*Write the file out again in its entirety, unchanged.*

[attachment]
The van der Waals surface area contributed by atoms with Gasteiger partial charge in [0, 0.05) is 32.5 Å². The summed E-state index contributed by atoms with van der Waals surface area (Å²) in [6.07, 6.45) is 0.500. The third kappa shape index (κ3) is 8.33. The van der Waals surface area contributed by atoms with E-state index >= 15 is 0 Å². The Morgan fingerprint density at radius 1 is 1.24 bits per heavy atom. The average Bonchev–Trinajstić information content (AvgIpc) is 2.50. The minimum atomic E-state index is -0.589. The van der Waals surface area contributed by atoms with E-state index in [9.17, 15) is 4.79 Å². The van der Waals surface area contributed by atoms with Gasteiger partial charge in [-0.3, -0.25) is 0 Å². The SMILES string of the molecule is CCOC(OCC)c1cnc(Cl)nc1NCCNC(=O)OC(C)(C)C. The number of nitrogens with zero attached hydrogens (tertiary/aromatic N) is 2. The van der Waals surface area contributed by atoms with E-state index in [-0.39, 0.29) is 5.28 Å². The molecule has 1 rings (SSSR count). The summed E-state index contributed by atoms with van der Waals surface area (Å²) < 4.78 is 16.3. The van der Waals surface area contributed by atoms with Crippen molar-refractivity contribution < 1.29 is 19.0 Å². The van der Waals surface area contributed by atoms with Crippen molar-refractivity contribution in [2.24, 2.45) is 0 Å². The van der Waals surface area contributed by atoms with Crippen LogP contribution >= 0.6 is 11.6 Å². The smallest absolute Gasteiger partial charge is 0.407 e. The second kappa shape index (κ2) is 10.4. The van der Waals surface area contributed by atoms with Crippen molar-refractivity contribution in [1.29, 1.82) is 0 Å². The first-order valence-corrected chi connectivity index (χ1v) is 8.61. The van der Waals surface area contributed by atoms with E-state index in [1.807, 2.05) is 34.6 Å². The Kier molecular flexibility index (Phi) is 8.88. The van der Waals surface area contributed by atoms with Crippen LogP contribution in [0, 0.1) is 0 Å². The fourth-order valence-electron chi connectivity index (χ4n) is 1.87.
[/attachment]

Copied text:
The van der Waals surface area contributed by atoms with Gasteiger partial charge in [0, 0.05) is 32.5 Å². The summed E-state index contributed by atoms with van der Waals surface area (Å²) in [6.07, 6.45) is 0.500. The third kappa shape index (κ3) is 8.33. The van der Waals surface area contributed by atoms with E-state index >= 15 is 0 Å². The Morgan fingerprint density at radius 1 is 1.24 bits per heavy atom. The average Bonchev–Trinajstić information content (AvgIpc) is 2.50. The minimum atomic E-state index is -0.589. The van der Waals surface area contributed by atoms with E-state index in [9.17, 15) is 4.79 Å². The van der Waals surface area contributed by atoms with Gasteiger partial charge in [-0.3, -0.25) is 0 Å². The SMILES string of the molecule is CCOC(OCC)c1cnc(Cl)nc1NCCNC(=O)OC(C)(C)C. The number of nitrogens with zero attached hydrogens (tertiary/aromatic N) is 2. The van der Waals surface area contributed by atoms with E-state index in [-0.39, 0.29) is 5.28 Å². The molecule has 1 rings (SSSR count). The summed E-state index contributed by atoms with van der Waals surface area (Å²) < 4.78 is 16.3. The van der Waals surface area contributed by atoms with Crippen molar-refractivity contribution < 1.29 is 19.0 Å². The van der Waals surface area contributed by atoms with Crippen molar-refractivity contribution in [2.24, 2.45) is 0 Å². The van der Waals surface area contributed by atoms with Crippen LogP contribution >= 0.6 is 11.6 Å². The smallest absolute Gasteiger partial charge is 0.407 e. The second kappa shape index (κ2) is 10.4. The van der Waals surface area contributed by atoms with Crippen molar-refractivity contribution in [1.29, 1.82) is 0 Å². The first-order valence-corrected chi connectivity index (χ1v) is 8.61. The van der Waals surface area contributed by atoms with E-state index in [1.807, 2.05) is 34.6 Å². The Kier molecular flexibility index (Phi) is 8.88. The van der Waals surface area contributed by atoms with Crippen LogP contribution in [0, 0.1) is 0 Å². The fourth-order valence-electron chi connectivity index (χ4n) is 1.87.